Communicating your research using Instagram

This post was originally written as a contribution to this blog post as part of the 23 Things for Research course in 2021. 23 things is a unique global collaboration and online programme introducing researchers to powerful online research tools for all disciplines, and profile-building opportunities.

Instagram can be a great tool for science communication. I’ve been sharing posts about my research on the site for a few years now (under the handle @notesfromthephysicslab), so I’ve been asked to share some of my experiences and tips on the subject.

One thing I’d really like to emphasise up front is that Instagram is a tool that can become very addictive (as is all social media), so you need to use it wisely if you don’t want it to take all of your attention away. Over the years, I’ve developed the habit of scheduling half an hour of ‘Instagram time’ after I finish work where I make my posts, reply to comments and see what other people have been up to. Outside of this time, I block the app. This works well for me and I encourage you to try and take control of your social media use too. (Edit: Since I wrote this post initially, I’ve actually deleted the instagram app off my phone and set up posts via my computer using later. I still have my half hour slot to peruse my feed on my laptop, but having it off my phone has helped a lot as it’s not as convenient to check it on a computer)

So, why do I use Instagram to communicate my research? Here are some of the main reasons that came to mind:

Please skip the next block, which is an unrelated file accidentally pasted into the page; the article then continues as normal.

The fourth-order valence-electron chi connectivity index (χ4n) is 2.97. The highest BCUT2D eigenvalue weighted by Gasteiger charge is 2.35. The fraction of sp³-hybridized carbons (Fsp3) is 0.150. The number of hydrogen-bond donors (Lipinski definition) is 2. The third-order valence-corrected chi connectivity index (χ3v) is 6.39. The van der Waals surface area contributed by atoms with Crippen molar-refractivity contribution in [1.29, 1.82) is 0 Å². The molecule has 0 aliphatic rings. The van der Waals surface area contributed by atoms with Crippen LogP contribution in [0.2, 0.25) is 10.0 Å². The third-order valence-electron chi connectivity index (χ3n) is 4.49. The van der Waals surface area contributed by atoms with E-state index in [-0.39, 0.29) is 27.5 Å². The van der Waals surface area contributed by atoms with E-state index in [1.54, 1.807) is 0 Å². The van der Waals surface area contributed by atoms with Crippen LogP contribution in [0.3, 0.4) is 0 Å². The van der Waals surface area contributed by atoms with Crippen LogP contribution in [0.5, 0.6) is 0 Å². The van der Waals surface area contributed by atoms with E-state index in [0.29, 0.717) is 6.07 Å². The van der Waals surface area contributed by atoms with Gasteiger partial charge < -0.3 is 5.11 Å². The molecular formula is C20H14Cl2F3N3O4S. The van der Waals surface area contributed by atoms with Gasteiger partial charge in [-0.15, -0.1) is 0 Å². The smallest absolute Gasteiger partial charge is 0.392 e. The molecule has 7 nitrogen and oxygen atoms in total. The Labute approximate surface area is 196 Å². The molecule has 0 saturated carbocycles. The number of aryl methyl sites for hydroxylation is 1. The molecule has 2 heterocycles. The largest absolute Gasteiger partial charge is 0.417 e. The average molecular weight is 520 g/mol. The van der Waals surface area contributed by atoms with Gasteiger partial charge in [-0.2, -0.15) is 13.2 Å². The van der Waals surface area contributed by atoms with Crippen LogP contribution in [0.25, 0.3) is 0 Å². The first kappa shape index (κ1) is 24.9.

Practising the craft of writing about science

This has become my main reason for using Instagram. Communicating your research to a lay audience is a skill that you can develop, but only through practice and receiving feedback. The platform has a character limit which means you need to be concise with your caption writing. For me, it’s become a place where I go to try and do some daily(ish) writing to keep developing my skills and get creative. Coupling the caption with an interesting image makes the post even more appealing and can help people understand what you’re trying to convey, especially for visual learners. Over time, I think I’ve improved a lot at communicating my work to a lay audience which in turn helps with the clarity of my academic writing too.

Instagram also allows you to interact with your audience quite readily. Research communication at its most effective is a two-way street so that means having conversations and discussions with people about the concepts you’re trying to communicate. You can gauge from the comments on a post how people are responding to your writing. I’ve had many times where people ask for clarifications or who are confused, so that shows me that I need to try and be a bit clearer! This can highlight areas where your explanations are lacking, but it can also illuminate something that you want to learn more about.

Some examples of ‘science communication’ posts exploring physics concepts related to my PhD research. These are often the posts with the most engagement from others!

Connecting with other researchers from a variety of fields

This is probably one of the things that surprised me the most about joining Instagram. There’s quite a big community of PhD students, postdocs and other researchers on the app who share their own work. In my experience, everyone is really keen to cheer each other on. I’ve even found mentors and role-models through the site as well as encountering lots of opportunities to talk about my research that I otherwise wouldn’t have had.

Sharing my progress on my PhD project and lessons I learn along the way